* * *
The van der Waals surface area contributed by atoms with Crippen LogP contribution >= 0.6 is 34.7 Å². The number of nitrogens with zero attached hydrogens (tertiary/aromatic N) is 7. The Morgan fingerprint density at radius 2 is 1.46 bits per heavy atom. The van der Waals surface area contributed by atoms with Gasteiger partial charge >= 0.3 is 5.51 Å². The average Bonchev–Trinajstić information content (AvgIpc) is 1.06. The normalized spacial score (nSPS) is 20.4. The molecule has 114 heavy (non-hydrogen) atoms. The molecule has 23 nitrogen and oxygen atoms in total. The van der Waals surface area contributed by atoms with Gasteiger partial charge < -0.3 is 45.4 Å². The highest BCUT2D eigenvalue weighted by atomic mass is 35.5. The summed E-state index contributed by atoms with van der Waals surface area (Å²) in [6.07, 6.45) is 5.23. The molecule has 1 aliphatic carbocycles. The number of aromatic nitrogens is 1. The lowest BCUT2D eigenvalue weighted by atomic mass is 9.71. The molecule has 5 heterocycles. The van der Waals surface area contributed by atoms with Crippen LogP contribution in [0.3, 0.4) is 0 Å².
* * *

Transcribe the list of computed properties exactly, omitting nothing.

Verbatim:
The van der Waals surface area contributed by atoms with Crippen LogP contribution >= 0.6 is 34.7 Å². The number of nitrogens with zero attached hydrogens (tertiary/aromatic N) is 7. The Morgan fingerprint density at radius 2 is 1.46 bits per heavy atom. The van der Waals surface area contributed by atoms with Gasteiger partial charge >= 0.3 is 5.51 Å². The average Bonchev–Trinajstić information content (AvgIpc) is 1.06. The normalized spacial score (nSPS) is 20.4. The molecule has 114 heavy (non-hydrogen) atoms. The molecule has 23 nitrogen and oxygen atoms in total. The van der Waals surface area contributed by atoms with Gasteiger partial charge < -0.3 is 45.4 Å². The highest BCUT2D eigenvalue weighted by atomic mass is 35.5. The summed E-state index contributed by atoms with van der Waals surface area (Å²) in [6.07, 6.45) is 5.23. The molecule has 1 aliphatic carbocycles. The number of aromatic nitrogens is 1. The lowest BCUT2D eigenvalue weighted by atomic mass is 9.71. The molecule has 5 heterocycles. The van der Waals surface area contributed by atoms with Crippen LogP contribution in [0.3, 0.4) is 0 Å².